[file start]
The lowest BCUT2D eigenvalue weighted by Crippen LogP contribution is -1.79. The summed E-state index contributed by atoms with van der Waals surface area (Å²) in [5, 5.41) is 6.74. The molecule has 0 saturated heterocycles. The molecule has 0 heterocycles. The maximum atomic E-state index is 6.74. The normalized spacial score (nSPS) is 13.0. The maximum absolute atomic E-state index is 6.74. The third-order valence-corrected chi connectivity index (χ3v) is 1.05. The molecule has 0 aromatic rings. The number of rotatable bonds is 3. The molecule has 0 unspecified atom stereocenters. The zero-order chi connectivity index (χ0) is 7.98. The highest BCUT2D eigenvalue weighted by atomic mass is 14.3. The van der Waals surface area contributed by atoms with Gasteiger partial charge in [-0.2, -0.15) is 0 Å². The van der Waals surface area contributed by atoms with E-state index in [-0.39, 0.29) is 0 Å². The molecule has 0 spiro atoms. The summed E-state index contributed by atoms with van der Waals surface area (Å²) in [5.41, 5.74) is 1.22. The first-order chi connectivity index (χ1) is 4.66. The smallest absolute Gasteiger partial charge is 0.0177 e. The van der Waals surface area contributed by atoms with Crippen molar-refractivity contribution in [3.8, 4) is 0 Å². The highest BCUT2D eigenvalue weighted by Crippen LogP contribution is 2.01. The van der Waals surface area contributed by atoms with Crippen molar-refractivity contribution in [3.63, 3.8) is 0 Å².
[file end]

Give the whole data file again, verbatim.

The lowest BCUT2D eigenvalue weighted by Crippen LogP contribution is -1.79. The summed E-state index contributed by atoms with van der Waals surface area (Å²) in [5, 5.41) is 6.74. The molecule has 0 saturated heterocycles. The molecule has 0 heterocycles. The maximum atomic E-state index is 6.74. The normalized spacial score (nSPS) is 13.0. The maximum absolute atomic E-state index is 6.74. The third-order valence-corrected chi connectivity index (χ3v) is 1.05. The molecule has 0 aromatic rings. The number of rotatable bonds is 3. The molecule has 0 unspecified atom stereocenters. The zero-order chi connectivity index (χ0) is 7.98. The highest BCUT2D eigenvalue weighted by atomic mass is 14.3. The van der Waals surface area contributed by atoms with Gasteiger partial charge in [-0.2, -0.15) is 0 Å². The van der Waals surface area contributed by atoms with E-state index in [-0.39, 0.29) is 0 Å². The molecule has 0 spiro atoms. The summed E-state index contributed by atoms with van der Waals surface area (Å²) in [5.41, 5.74) is 1.22. The first-order chi connectivity index (χ1) is 4.66. The smallest absolute Gasteiger partial charge is 0.0177 e. The van der Waals surface area contributed by atoms with Crippen molar-refractivity contribution in [3.8, 4) is 0 Å². The highest BCUT2D eigenvalue weighted by Crippen LogP contribution is 2.01. The van der Waals surface area contributed by atoms with Crippen molar-refractivity contribution in [3.63, 3.8) is 0 Å².